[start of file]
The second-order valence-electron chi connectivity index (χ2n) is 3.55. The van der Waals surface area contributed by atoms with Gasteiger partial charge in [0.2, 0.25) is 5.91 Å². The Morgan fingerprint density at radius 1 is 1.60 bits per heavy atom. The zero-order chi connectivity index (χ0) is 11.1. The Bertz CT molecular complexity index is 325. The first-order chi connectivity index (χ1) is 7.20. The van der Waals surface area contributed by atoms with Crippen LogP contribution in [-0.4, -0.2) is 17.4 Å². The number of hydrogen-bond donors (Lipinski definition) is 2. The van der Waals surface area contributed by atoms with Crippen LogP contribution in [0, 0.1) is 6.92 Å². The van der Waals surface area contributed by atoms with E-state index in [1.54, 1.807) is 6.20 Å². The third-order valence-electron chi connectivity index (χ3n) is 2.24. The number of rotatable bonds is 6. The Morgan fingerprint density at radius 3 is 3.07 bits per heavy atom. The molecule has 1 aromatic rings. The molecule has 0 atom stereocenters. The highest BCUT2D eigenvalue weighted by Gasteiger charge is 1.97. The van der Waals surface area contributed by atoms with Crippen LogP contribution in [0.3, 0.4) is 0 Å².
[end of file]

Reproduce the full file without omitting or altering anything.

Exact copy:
The second-order valence-electron chi connectivity index (χ2n) is 3.55. The van der Waals surface area contributed by atoms with Gasteiger partial charge in [0.2, 0.25) is 5.91 Å². The Morgan fingerprint density at radius 1 is 1.60 bits per heavy atom. The zero-order chi connectivity index (χ0) is 11.1. The Bertz CT molecular complexity index is 325. The first-order chi connectivity index (χ1) is 7.20. The van der Waals surface area contributed by atoms with Crippen LogP contribution in [-0.4, -0.2) is 17.4 Å². The number of hydrogen-bond donors (Lipinski definition) is 2. The van der Waals surface area contributed by atoms with Crippen LogP contribution in [0, 0.1) is 6.92 Å². The van der Waals surface area contributed by atoms with E-state index in [1.54, 1.807) is 6.20 Å². The third-order valence-electron chi connectivity index (χ3n) is 2.24. The number of rotatable bonds is 6. The Morgan fingerprint density at radius 3 is 3.07 bits per heavy atom. The molecule has 1 aromatic rings. The molecule has 0 atom stereocenters. The highest BCUT2D eigenvalue weighted by Gasteiger charge is 1.97. The van der Waals surface area contributed by atoms with Crippen LogP contribution in [0.3, 0.4) is 0 Å².